But this is what you get. The utility is still a profit-making company, and people using less of a profit-making company’s stuff really don’t help said company make profits. And when you also happen to have a near-monopoly approach to business, the little people who are trying to break you, even in subtle ways, just get run over.
We’ll see how far this goes, but I bet it gets a lot farther than the weight-mile tax.
So… I’m juxtaposing two stories.
First, I think everyone has seen the story of “The Pizza Place” in Indiana. After reporters canvassed the entire state trying to find a spec of bigotry, they came across a small pizza place where the owner said that she’d be willing to serve pizza to anyone, but wouldn’t cater a gay wedding if asked. If you check the link above, people immediately jumped to erase said pizza place from the face of the earth, and it appears that they may have succeeded.
So far in the battle of Indiana, we’ve seen zero gay marriages stopped because of a law that 20 other states and the feds have on the books. But we’ve now seen at least one Christian couple forced out of business by the forces of tolerance.
The second case concerns the former head of the Senate, Harry Reid, who says that dissembling on the Senate Floor is just politics, and that’s okay if you’re trying to win. So, it’s apparently okay to do anything to take out your opponent by any means necessary as long as you successfully take out your opponent. This is similar to the semi-famous comment from Barack Obama to John McCain not long into his first term: “I won.”
So, for the record, I’m an evangelical Christian. I believe homosexuality is a sin. I believe sex outside of marriage is a sin. I believe looking lustfully at someone is a sin. I believe that lying is a sin. I believe that worry is a sin. There’s a much longer list of things that are sins. The list of things that aren’t sin pretty much comes down to being Christ-like, and I fail at that most minutes of my waking life. And yet, I love most (but not all, and that’s a sin, too) sinners. My actions speak loudly, and they say I’m unworthy.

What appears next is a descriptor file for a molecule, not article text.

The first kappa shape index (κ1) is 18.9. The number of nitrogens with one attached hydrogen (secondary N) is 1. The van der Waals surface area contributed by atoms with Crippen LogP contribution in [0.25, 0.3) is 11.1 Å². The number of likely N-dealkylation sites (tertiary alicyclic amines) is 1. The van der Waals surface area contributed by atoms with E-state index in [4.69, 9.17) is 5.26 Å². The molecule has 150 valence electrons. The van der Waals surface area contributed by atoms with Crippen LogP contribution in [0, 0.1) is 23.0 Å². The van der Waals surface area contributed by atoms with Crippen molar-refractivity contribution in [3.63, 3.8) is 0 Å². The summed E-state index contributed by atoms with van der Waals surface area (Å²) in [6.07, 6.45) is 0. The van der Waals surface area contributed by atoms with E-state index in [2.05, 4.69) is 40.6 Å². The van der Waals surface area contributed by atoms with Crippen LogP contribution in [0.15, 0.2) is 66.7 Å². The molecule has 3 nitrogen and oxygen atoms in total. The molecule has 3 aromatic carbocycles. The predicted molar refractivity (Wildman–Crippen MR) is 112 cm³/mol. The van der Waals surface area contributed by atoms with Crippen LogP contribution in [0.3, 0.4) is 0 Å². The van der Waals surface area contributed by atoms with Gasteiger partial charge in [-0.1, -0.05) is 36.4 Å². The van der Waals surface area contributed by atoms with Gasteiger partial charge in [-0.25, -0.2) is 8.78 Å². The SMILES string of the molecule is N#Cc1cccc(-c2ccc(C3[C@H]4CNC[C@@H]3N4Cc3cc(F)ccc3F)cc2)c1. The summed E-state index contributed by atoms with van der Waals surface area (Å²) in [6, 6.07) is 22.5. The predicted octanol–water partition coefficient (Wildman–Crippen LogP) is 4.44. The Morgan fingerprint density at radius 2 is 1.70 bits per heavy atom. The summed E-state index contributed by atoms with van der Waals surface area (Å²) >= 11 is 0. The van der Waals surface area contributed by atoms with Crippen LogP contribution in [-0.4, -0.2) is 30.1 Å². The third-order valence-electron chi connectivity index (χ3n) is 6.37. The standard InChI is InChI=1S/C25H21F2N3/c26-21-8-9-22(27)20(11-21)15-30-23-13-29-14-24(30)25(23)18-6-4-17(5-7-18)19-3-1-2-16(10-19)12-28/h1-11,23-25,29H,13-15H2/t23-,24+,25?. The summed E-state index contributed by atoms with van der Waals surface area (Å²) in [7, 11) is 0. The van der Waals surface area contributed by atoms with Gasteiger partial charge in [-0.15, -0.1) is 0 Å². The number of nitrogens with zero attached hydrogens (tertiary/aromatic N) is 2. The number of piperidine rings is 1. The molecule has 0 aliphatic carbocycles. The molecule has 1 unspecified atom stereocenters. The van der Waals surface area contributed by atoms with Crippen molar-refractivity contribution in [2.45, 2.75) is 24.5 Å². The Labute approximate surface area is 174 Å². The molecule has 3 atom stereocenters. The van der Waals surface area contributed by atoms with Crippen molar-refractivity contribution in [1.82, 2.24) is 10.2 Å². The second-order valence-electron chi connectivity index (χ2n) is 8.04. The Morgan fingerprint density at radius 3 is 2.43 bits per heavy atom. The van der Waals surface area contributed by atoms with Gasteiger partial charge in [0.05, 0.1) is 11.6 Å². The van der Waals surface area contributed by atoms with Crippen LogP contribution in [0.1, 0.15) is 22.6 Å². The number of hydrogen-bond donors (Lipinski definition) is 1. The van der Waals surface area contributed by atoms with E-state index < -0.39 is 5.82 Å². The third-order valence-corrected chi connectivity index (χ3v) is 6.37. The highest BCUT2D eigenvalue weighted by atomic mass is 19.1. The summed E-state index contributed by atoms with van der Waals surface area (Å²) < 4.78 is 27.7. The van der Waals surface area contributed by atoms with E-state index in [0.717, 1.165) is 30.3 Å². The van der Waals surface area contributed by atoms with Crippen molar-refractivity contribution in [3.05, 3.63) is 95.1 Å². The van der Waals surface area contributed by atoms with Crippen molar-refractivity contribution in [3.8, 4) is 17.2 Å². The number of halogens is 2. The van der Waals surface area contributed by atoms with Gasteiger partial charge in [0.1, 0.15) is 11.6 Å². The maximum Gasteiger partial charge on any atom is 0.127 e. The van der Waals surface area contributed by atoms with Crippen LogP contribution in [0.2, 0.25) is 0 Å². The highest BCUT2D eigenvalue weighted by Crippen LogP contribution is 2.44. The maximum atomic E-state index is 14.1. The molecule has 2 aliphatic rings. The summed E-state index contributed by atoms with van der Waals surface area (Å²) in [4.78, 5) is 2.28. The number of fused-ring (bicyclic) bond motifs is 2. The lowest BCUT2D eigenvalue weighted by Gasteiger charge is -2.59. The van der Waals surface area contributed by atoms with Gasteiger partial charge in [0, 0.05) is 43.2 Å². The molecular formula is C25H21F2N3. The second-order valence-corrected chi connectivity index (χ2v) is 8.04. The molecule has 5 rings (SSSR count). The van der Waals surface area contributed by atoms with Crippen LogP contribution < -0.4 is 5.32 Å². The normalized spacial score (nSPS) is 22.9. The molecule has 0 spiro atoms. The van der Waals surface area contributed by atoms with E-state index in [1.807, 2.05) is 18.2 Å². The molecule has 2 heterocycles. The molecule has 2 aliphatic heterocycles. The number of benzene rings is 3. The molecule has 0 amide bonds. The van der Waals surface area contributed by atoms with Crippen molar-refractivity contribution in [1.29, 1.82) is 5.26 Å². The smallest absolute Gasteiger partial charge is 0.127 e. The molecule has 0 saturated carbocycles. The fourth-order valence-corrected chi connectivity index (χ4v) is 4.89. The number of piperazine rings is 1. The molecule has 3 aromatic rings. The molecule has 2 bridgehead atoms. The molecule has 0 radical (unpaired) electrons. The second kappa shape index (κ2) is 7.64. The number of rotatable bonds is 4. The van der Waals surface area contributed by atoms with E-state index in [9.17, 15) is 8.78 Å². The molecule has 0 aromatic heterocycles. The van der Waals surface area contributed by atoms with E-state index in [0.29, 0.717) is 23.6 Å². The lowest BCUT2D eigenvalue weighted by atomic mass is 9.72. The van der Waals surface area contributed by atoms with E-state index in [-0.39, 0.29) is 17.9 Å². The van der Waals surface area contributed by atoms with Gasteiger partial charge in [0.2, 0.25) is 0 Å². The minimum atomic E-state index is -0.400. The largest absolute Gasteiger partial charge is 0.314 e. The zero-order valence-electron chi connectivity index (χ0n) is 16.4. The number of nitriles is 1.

So… I have no opinion on either of the above that’s relevant to what most people consider the discussion. The one thing I do want to say is that it appears that there are people that will do anything to win, and the cost to the people on the losing side is irrelevant. I don’t get that. But then again, I guess I’m not supposed to.
I have at least one family member who says I’m against people making a fair wage. And that’s not true. I’m all for the market paying what it can bear, but not so much that the market is upset.
Here’s one case from Oakland. The city recently enacted a wage hike, and that’s starting to mean that restaurants have to pay the employees more. In some cases, that’s being passed on in the prices, but here’s an interesting take on things:
At Bocanova, a high-end restaurant in Jack London Square, there’s now no line for tipping on the check. A note on the menu reads: “In lieu of gratuity, a 16% Lift Up Oakland Surcharge & 4% Service Charge will be added to your check beginning March 1st, 2015.”
The 4 percent goes directly to servers. The 16 percent covers the cost of raising other staff salaries.
Owner Rick Hackett is betting on the idea that customers will respond better to a percentage fee than increased prices across the menu.
And hey, this is fair. Instead of the servers making money on tips, they now just get what’s essentially a flat salary based on business, and that goes the same for the rest of the restaurant workers. I mean, this is what the people who enacted the measure wanted, right? It’s perfectly fair to make sure everyone is equal and not open up the opportunity for good service to be rewarded unfairly…
I hope Oakland figures this out. It’s interesting to see how the real unintended consequences work out.
Incidentally, I’m sure you saw that Walmart recently raised its minimum wage for workers. Or maybe you didn’t, because all those people who were complaining about still hate Walmart, so they’re not trumpeting the change. You know what’s going to happen with that? Walmart workers will get paid more. And all the other retail businesses around Walmart will be either forced to raise wages or risk losing their best people to Walmart. It’s not at all surprising to me that the companies that can best afford to raise wages will do so, and that other companies will suffer as a result.
So, glad this push for higher wages is working out so far…